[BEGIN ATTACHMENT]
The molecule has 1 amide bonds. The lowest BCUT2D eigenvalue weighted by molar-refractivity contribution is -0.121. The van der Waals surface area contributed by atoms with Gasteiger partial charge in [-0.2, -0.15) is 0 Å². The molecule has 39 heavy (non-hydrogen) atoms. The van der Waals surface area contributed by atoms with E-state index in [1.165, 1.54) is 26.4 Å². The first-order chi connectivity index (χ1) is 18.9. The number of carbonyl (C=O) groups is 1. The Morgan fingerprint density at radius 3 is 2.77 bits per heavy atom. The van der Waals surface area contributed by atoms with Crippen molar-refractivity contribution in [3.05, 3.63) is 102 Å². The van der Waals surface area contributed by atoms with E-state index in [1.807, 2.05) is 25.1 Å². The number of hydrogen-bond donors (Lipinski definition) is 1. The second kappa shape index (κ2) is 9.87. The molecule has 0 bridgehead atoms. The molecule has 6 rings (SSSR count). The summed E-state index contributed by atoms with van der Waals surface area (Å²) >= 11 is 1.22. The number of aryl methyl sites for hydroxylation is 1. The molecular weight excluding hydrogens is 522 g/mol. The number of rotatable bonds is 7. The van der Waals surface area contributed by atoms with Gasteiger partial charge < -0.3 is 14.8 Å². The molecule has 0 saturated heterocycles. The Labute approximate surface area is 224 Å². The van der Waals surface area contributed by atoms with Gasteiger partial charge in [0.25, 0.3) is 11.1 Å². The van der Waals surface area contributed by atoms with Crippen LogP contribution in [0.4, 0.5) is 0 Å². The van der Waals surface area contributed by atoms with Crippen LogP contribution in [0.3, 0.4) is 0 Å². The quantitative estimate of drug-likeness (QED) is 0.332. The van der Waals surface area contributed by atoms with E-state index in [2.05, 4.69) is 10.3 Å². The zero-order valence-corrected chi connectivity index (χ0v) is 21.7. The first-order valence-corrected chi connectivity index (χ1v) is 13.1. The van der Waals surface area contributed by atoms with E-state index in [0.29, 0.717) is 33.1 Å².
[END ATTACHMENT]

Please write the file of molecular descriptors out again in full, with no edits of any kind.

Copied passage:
The molecule has 1 amide bonds. The lowest BCUT2D eigenvalue weighted by molar-refractivity contribution is -0.121. The van der Waals surface area contributed by atoms with Gasteiger partial charge in [-0.2, -0.15) is 0 Å². The molecule has 39 heavy (non-hydrogen) atoms. The van der Waals surface area contributed by atoms with E-state index in [1.165, 1.54) is 26.4 Å². The first-order chi connectivity index (χ1) is 18.9. The number of carbonyl (C=O) groups is 1. The Morgan fingerprint density at radius 3 is 2.77 bits per heavy atom. The van der Waals surface area contributed by atoms with Crippen molar-refractivity contribution in [3.05, 3.63) is 102 Å². The van der Waals surface area contributed by atoms with E-state index in [1.807, 2.05) is 25.1 Å². The number of hydrogen-bond donors (Lipinski definition) is 1. The second kappa shape index (κ2) is 9.87. The molecule has 0 bridgehead atoms. The molecule has 6 rings (SSSR count). The summed E-state index contributed by atoms with van der Waals surface area (Å²) >= 11 is 1.22. The number of aryl methyl sites for hydroxylation is 1. The molecular weight excluding hydrogens is 522 g/mol. The number of rotatable bonds is 7. The van der Waals surface area contributed by atoms with Gasteiger partial charge < -0.3 is 14.8 Å². The molecule has 0 saturated heterocycles. The Labute approximate surface area is 224 Å². The van der Waals surface area contributed by atoms with Gasteiger partial charge in [0.25, 0.3) is 11.1 Å². The van der Waals surface area contributed by atoms with Crippen LogP contribution in [0.4, 0.5) is 0 Å². The van der Waals surface area contributed by atoms with Crippen LogP contribution in [0.3, 0.4) is 0 Å². The quantitative estimate of drug-likeness (QED) is 0.332. The van der Waals surface area contributed by atoms with E-state index in [2.05, 4.69) is 10.3 Å². The zero-order valence-corrected chi connectivity index (χ0v) is 21.7. The first-order valence-corrected chi connectivity index (χ1v) is 13.1. The van der Waals surface area contributed by atoms with E-state index in [0.29, 0.717) is 33.1 Å².